The research, conducted in partnership with Eli Lilly, who own baricitinib, includes data studying the dual basis of baricitinib's effect on patients with bilateral COVID-19 pneumonia who presented with severe disease. This provides further validation of BenevolentAI's AI-derived hypothesis of the previously unknown anti-viral activity effect of baricitinib, in addition to its predicted effects on reducing the cytokine storm. When treated with baricitinib, hospitalised COVID-19 patients showed improvement in cough, fever, and a reduction in inflammatory markers and SARS-CoV-2 viral load, data that has been replicated elsewhere in single-arm studies. The results of randomised trials, including the recently initiated global placebo-controlled study, are expected in the next few months.
In early February, the BenevolentAI team published its research finding that an oral, once‐daily medicine, baricitinib, normally used to treat adult rheumatoid arthritis (RA), may be useful in both reducing viral propagation in cells, and to mitigate the cytokine signalling seen in the hyper‐inflammatory stage of the disease. Since these findings were first published in The Lancet and The Lancet Infectious Diseases, baricitinib has been administered to patients in more than 12 clinical trials worldwide, including large global trials by the NIAID and Eli Lilly. Following the initiation of clinical testing in April, baricitinib has been used in investigator-led trials as a therapy in more than 800 patients with positive preliminary results.
Peter Richardson, VP Pharmacology at BenevolentAI commented: "We are pleased that our AI-assisted discovery of baricitinib as a therapy for COVID-19 has shown such positive results and are optimistic that similar outcomes will be seen in the ongoing randomised trials of this drug. The speed with which the drug entered clinical trials reflects the urgency of this outbreak and the significance of AI and global networks in facilitating the discovery of treatments and their potential impact on patients."
"This positive experimental data is an encouraging step in learning more about the impact of baricitinib on patients,"said Patrik Jonsson, Lilly senior vice president and president of Lilly Bio-Medicines."Lilly remains committed to fighting this global pandemic, and we look forward to seeing further results from the studies that are underway across the world."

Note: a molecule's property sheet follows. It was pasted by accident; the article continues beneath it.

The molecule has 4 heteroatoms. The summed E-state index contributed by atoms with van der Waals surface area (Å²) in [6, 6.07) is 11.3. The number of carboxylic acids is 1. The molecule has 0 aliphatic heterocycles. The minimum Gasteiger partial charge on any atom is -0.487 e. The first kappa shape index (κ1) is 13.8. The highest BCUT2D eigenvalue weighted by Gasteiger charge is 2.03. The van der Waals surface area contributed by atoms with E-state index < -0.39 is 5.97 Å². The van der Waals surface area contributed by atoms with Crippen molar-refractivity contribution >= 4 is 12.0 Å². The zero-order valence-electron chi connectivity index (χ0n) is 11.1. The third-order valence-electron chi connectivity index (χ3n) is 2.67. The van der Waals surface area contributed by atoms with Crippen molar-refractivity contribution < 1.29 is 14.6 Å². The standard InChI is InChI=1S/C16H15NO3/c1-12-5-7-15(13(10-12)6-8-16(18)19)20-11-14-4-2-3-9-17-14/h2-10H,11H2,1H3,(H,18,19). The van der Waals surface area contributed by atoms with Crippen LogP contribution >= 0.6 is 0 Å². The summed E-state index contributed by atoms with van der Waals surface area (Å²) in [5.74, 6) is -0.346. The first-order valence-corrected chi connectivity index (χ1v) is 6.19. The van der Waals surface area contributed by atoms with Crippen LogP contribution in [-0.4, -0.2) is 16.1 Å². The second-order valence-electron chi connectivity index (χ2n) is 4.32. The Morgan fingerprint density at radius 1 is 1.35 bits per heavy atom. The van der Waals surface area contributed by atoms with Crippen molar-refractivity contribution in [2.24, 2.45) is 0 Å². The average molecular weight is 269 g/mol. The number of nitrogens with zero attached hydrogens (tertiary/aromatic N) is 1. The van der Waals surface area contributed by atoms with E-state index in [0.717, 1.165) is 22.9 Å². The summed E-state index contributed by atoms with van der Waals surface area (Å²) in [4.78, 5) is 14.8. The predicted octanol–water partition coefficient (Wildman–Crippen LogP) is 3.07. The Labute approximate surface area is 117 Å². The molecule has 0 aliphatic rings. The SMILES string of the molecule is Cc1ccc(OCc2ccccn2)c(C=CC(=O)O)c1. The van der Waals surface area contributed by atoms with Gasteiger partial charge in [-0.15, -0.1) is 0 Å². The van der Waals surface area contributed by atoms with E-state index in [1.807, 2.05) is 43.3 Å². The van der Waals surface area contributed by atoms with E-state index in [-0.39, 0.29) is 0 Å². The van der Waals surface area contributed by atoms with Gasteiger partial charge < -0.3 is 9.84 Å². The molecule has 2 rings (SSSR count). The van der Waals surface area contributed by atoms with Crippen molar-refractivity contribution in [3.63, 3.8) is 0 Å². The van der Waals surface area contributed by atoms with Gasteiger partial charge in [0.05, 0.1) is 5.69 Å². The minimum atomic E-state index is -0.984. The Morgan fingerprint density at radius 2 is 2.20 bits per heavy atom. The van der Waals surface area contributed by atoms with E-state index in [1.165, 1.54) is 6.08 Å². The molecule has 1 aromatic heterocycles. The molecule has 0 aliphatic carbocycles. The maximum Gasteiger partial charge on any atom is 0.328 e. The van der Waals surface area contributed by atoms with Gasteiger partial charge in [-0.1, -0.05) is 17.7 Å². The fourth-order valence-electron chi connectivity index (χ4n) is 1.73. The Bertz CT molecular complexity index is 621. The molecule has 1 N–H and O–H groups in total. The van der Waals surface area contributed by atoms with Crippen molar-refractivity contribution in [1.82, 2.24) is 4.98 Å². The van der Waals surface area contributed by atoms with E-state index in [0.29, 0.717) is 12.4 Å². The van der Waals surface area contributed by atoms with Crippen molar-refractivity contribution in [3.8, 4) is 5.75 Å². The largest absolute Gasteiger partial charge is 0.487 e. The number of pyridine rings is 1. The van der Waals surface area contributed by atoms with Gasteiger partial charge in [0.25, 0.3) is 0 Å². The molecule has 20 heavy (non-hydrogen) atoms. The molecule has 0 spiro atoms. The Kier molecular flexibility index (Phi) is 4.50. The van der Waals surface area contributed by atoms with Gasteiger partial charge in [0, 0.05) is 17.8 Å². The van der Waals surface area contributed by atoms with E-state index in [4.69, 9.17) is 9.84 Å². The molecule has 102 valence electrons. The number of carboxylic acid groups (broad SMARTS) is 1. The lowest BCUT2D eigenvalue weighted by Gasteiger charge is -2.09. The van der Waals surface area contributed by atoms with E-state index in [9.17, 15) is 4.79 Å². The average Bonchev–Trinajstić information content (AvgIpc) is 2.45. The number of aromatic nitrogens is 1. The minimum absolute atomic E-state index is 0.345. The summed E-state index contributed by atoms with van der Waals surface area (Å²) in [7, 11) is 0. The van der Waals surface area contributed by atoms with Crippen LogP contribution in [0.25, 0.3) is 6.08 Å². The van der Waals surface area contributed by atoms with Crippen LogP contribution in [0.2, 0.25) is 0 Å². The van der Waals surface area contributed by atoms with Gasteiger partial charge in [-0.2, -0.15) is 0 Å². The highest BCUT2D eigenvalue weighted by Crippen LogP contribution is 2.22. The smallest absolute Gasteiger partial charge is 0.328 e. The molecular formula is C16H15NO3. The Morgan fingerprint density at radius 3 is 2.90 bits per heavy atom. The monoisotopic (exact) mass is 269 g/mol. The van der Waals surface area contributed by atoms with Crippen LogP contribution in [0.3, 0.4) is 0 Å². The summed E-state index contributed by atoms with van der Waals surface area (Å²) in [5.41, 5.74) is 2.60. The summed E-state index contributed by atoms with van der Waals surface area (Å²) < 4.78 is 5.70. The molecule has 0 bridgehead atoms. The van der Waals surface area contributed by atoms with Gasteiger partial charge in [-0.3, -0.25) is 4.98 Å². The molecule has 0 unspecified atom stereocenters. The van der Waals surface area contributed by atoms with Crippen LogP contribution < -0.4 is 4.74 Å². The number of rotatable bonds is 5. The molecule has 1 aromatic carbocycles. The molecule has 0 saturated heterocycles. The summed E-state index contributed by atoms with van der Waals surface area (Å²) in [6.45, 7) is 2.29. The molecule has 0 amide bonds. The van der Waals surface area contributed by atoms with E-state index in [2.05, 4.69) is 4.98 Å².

Professor Justin Stebbing from Imperial College, London, who has been collaborating and leading on this work between Eli Lilly, BenevolentAI, hospitals in Northern Italy, Singapore and the Karolinska Institute added, "This study represents rapid repurposing from AI to the laboratory to a potential bedside therapeutic and supports the testing of baricitinib in randomised controlled trials in COVID‐19 patients. I am looking forward to seeing the results of the ACTT-II trial and the Lilly placebo-controlled trial, as well as further molecular and clinical research validating the AI-driven drug repurposing hypothesis to treat COVID-19, and other diseases in the future too."
Baroness Joanna Shields, CEO of BenevolentAI said "The recent surge of critically ill patients with COVID-19 in regional hotspots illustrates the need for scientists and technologists to collaborate and explore all avenues of potential treatment until vaccines are readily available. Our team at BenevolentAI published an AI-derived hypothesis of baricitinib's dual mechanism of action against COVID-19, and along with our partners at Eli Lilly, Karolinska and clinicians on the front lines have now released data showing successful outcomes in the initial patients treated with baricitinib."
BenevolentAI creates and applies AI and machine learning to transform the way medicines are discovered and developed. Benevolent integrates its technology into every step of the drug discovery process from hypothesis generation to early-stage clinical development. BenevolentAI is headquartered in London with a research facility in Cambridge (UK) and further offices in New York. BenevolentAI has active R&D drug programmes in disease areas such as ALS, Ulcerative Colitis and Sarcopenia and has research and commercial collaborations with AstraZeneca and Novartis.